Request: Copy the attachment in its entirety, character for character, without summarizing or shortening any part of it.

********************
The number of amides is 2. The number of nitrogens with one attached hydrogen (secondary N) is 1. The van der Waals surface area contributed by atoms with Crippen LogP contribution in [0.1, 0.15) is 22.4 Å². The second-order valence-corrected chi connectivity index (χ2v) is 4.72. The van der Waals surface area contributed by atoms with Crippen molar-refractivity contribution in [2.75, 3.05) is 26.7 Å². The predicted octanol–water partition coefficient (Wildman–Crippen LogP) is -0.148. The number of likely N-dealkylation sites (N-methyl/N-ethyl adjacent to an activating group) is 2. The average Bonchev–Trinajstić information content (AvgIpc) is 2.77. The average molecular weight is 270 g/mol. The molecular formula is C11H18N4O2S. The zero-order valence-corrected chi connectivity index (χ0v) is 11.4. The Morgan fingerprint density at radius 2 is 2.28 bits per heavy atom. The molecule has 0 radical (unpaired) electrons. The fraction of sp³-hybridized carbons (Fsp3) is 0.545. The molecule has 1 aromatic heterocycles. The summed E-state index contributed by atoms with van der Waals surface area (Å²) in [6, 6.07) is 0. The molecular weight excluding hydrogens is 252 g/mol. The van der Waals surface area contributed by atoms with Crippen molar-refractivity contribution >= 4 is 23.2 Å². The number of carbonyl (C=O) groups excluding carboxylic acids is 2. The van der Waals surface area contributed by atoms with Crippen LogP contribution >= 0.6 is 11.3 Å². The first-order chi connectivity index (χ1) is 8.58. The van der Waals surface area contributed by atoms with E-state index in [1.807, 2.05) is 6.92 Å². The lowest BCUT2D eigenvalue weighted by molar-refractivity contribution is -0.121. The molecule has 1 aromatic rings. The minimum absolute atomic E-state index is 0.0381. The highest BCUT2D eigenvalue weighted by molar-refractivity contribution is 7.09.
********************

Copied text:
The number of amides is 2. The number of nitrogens with one attached hydrogen (secondary N) is 1. The van der Waals surface area contributed by atoms with Crippen LogP contribution in [0.1, 0.15) is 22.4 Å². The second-order valence-corrected chi connectivity index (χ2v) is 4.72. The van der Waals surface area contributed by atoms with Crippen molar-refractivity contribution in [2.75, 3.05) is 26.7 Å². The predicted octanol–water partition coefficient (Wildman–Crippen LogP) is -0.148. The number of likely N-dealkylation sites (N-methyl/N-ethyl adjacent to an activating group) is 2. The average Bonchev–Trinajstić information content (AvgIpc) is 2.77. The average molecular weight is 270 g/mol. The molecular formula is C11H18N4O2S. The zero-order valence-corrected chi connectivity index (χ0v) is 11.4. The Morgan fingerprint density at radius 2 is 2.28 bits per heavy atom. The molecule has 0 radical (unpaired) electrons. The fraction of sp³-hybridized carbons (Fsp3) is 0.545. The molecule has 1 aromatic heterocycles. The summed E-state index contributed by atoms with van der Waals surface area (Å²) in [6, 6.07) is 0. The molecular weight excluding hydrogens is 252 g/mol. The van der Waals surface area contributed by atoms with Crippen molar-refractivity contribution >= 4 is 23.2 Å². The number of carbonyl (C=O) groups excluding carboxylic acids is 2. The van der Waals surface area contributed by atoms with Crippen LogP contribution >= 0.6 is 11.3 Å². The first-order chi connectivity index (χ1) is 8.58. The van der Waals surface area contributed by atoms with E-state index in [1.807, 2.05) is 6.92 Å². The lowest BCUT2D eigenvalue weighted by molar-refractivity contribution is -0.121. The molecule has 1 aromatic rings. The minimum absolute atomic E-state index is 0.0381. The highest BCUT2D eigenvalue weighted by molar-refractivity contribution is 7.09.